2012 Opel Ampera gets five star rating at the Euro NCAP crash tests

Article by Christian Andrei, on August 27, 2011

It’s now Opel Ampera’s turn to undergo Euro NCAP’s tests, the same ones that the Mitsubishi i-MiEV and the Nissan LEAF were subjected to. This new EV has a balance of structure, interior and restraint system that’s well-optimized, enabling it to get the maximum points in the side pole test. Using the new rating scheme, the Ampera scored 85% in adult occupant protection, 86% safety assist, 78% in child occupant protection, and 41% in pedestrian protection.

The standard equipment for the model includes Electronic Stability Control and a seatbelt reminder system for the driver, front passenger and rear seats.

These tests indicated that in a frontal impact, the passenger cell that may hold adult occupants stayed stable. Also fitted as standard equipment on this car are the driver and passenger airbags. The tests with the dummies showed that the knees and femurs of both front seat occupants are well protected.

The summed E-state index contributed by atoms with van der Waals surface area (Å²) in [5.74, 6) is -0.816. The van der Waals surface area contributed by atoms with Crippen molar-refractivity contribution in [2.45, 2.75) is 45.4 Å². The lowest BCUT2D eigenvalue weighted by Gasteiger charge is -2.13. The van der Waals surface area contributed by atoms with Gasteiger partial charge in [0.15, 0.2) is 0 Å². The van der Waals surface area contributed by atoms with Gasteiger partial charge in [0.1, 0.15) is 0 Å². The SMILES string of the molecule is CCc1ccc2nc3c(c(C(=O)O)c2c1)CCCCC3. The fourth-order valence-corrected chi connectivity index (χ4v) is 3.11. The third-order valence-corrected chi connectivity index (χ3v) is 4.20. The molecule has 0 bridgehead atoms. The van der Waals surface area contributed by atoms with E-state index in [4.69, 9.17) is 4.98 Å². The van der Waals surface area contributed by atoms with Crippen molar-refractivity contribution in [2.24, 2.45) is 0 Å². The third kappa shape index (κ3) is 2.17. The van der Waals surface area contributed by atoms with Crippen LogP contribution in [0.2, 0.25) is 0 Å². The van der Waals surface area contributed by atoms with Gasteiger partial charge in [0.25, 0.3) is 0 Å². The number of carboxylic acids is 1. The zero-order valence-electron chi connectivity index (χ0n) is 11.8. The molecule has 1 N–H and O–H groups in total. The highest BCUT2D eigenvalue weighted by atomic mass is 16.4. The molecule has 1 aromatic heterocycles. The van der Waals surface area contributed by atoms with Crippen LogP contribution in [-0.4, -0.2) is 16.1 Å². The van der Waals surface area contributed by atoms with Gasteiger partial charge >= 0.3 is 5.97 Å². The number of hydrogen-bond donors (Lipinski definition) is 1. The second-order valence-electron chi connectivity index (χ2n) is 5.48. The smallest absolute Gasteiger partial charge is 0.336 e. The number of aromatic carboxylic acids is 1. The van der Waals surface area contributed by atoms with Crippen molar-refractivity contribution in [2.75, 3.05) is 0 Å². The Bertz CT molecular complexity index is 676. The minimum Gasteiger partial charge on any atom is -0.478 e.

But then, the tests also determined that the dashboard had structures that presented a possible hazard to occupants of various sizes and in different positions.

The highest points were also scored by the Ampera in the side barrier test as well as in the more difficult side pole impact. On the other hand, the tests indicated that the Ampera offered marginal protection to whiplash injuries in a rear-end collision. The model that was tested by the safety organization was a 1.4/electric LHD. What happened next was that the car was checked for electrical safety and no issues were found.